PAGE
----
• 10.13.16

    Douglas Friedman Reveals It All for Architectural Digest

    In this month’s Architectural Digest, Douglas Friedman has three different stories that each delves into the lives of unique people. Norman and Norah Stone’s brick San Francisco mansion, Brigette and Mark Romanek’s Laurel Canyon family home, and Jessica Chastain’s New York City apartment are all created around the lives of the people who live here, making each space a revelation of who that person is. These three projects show how truly revealing a space can be.

    When Douglas traveled to San Francisco to meet with the Stones it was to ultimately walk into their old school brick home whose inside is completely different from the outside. “Listen, Norman and Norah Stone are a legendary couple in San Francisco and in the international art world,” says Douglas. “The home is very traditional and then you walk in and they have meticulously restored it and filled it with the most incredibly brave collection of contemporary art. You’re in someone’s personal museum. Then to be working with Norman and Norah who are just the most fascinating creatures… truly amazing people.” Living in a museum doesn’t so much change a person as it does give a hint to the kind of people that would live there. Douglas found two collaborators who were generous, sophisticated, with rich senses of humor. The perfect partners.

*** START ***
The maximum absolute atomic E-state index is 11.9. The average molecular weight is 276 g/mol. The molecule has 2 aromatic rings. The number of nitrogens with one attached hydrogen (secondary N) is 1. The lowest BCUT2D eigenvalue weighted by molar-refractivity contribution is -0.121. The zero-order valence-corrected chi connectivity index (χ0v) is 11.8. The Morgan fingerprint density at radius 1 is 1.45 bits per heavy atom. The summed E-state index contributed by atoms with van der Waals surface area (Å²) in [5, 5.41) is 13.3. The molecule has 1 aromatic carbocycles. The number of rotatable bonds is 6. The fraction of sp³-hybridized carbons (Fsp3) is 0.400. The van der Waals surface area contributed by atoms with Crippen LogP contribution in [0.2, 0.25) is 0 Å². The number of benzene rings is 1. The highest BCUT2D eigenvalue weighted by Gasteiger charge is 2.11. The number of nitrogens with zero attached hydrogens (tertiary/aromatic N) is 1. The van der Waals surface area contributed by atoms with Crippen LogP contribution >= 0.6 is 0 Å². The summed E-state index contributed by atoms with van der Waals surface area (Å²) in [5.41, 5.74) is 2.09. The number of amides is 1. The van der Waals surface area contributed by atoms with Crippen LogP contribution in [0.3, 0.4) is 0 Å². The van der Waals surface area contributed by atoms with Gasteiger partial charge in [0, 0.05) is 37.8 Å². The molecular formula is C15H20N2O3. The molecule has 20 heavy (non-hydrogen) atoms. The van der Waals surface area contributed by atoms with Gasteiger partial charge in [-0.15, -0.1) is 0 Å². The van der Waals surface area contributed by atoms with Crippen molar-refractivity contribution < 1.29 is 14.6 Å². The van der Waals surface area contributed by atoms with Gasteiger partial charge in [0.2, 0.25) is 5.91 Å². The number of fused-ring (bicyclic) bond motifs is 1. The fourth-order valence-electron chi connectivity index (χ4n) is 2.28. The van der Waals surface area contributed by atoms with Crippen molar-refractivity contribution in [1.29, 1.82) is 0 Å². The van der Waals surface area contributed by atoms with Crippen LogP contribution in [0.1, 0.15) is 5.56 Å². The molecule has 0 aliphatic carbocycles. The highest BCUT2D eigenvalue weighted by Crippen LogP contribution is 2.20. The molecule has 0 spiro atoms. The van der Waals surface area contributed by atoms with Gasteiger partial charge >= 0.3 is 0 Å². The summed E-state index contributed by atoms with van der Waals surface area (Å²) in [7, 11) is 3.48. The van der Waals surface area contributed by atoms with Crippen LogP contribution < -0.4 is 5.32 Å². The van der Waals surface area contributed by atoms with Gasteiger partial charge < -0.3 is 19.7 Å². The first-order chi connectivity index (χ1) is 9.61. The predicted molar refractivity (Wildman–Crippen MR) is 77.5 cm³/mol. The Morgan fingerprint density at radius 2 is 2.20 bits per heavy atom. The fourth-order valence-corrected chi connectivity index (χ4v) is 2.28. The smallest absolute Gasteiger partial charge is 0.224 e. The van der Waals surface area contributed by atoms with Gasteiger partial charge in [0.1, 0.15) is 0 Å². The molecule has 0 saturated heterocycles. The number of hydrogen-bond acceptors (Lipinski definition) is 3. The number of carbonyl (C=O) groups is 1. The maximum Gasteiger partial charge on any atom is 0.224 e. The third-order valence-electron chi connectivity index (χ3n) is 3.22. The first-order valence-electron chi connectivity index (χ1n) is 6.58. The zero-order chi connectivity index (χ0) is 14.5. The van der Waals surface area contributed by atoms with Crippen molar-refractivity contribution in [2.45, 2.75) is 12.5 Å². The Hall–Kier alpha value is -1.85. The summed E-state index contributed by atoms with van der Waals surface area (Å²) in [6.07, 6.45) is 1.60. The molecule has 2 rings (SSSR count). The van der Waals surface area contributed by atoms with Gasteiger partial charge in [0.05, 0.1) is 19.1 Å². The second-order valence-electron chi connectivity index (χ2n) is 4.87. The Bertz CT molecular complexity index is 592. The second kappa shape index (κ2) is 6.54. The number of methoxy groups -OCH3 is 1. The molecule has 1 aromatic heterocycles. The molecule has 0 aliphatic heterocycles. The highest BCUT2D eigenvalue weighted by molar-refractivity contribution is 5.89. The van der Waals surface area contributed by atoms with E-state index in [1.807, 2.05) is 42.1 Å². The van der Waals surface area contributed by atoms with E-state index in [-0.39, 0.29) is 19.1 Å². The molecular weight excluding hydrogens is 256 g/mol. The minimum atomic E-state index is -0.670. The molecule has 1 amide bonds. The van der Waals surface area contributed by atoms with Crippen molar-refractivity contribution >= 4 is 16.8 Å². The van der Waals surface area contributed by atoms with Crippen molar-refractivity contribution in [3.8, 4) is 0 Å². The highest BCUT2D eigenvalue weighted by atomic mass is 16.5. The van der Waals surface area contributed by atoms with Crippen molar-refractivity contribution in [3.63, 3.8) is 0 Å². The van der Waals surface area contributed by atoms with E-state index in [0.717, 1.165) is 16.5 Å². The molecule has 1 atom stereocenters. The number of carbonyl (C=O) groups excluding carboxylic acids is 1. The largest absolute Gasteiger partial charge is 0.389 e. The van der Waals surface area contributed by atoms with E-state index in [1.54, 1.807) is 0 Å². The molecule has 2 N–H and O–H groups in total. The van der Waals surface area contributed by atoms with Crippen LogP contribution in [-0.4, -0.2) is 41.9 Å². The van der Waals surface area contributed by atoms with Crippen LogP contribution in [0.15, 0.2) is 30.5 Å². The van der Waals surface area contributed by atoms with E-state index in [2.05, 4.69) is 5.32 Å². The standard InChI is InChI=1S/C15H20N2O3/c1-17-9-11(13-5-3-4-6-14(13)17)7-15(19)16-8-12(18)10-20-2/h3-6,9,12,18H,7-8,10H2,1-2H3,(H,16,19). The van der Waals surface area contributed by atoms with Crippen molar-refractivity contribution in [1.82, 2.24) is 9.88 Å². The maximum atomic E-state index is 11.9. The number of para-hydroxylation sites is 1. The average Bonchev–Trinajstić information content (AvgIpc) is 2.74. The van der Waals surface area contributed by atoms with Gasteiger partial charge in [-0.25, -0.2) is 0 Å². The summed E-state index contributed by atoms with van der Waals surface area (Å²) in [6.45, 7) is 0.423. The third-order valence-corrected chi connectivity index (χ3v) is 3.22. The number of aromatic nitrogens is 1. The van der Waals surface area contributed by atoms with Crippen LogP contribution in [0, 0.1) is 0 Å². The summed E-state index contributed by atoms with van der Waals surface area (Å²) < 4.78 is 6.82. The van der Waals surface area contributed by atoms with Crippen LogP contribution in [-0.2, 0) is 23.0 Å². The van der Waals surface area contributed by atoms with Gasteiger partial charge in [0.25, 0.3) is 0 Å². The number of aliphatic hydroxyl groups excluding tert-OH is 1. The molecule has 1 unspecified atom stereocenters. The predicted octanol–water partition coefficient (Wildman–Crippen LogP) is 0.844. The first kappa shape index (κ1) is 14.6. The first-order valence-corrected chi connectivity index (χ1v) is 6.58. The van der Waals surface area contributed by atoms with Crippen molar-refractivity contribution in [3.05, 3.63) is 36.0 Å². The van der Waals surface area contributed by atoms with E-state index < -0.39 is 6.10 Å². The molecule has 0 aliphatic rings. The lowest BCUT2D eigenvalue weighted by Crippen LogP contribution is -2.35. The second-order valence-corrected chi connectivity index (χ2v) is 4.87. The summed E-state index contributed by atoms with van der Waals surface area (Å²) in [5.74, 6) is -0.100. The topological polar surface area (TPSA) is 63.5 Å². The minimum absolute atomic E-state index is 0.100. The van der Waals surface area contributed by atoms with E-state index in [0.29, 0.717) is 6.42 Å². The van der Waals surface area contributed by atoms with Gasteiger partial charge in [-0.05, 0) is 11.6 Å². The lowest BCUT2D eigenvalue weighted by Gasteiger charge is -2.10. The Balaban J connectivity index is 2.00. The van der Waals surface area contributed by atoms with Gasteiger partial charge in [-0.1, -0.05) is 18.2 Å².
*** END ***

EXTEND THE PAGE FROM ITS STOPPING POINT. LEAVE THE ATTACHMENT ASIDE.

Southwards in LA Douglas met up with Brigette and Mark Romanek and their family. Like the Stone’s, they had curated an amazing collection of beautiful things, but for this growing family the space has a different set of needs. Their home was immediately inviting. “This felt like it had a very specific point of view: Bridgette’s. Her ability to find a narrative with all of this stuff was incredible,” says Douglas. “One of the amazing things about her home is it’s not precious - in a good way. You don’t feel like you’re required to take your shoes off. Even though you probably should because everything in there is so fine.” Douglas photographed the entire family in their own spaces. It was personal, comfortable, and intimate.

    On the opposite coast, Douglas got access to Jessica Chastain’s New York City apartment and what he found behind her front door is not what he was expecting at all. “There’s something fascinating about dipping into the life of a celebrity, especially someone who is so famous and has this incredible ability to conceal who she is,” says Douglas. “And it was so unexpected to walk into her home and be like ‘Wow, this is who Jessica Chastain the person is.’" Even though Chastain wasn’t with Douglas every step of the way he learned from the choices that she made about what went into her space and how she arranged it around herself. This is a woman whose job it is to disappear into the lives of other people, but when she comes home it’s all about her. 

    Every space reveals the truth about the person who lives there and designs it around their needs, and no one can read that language better than Douglas Friedman.

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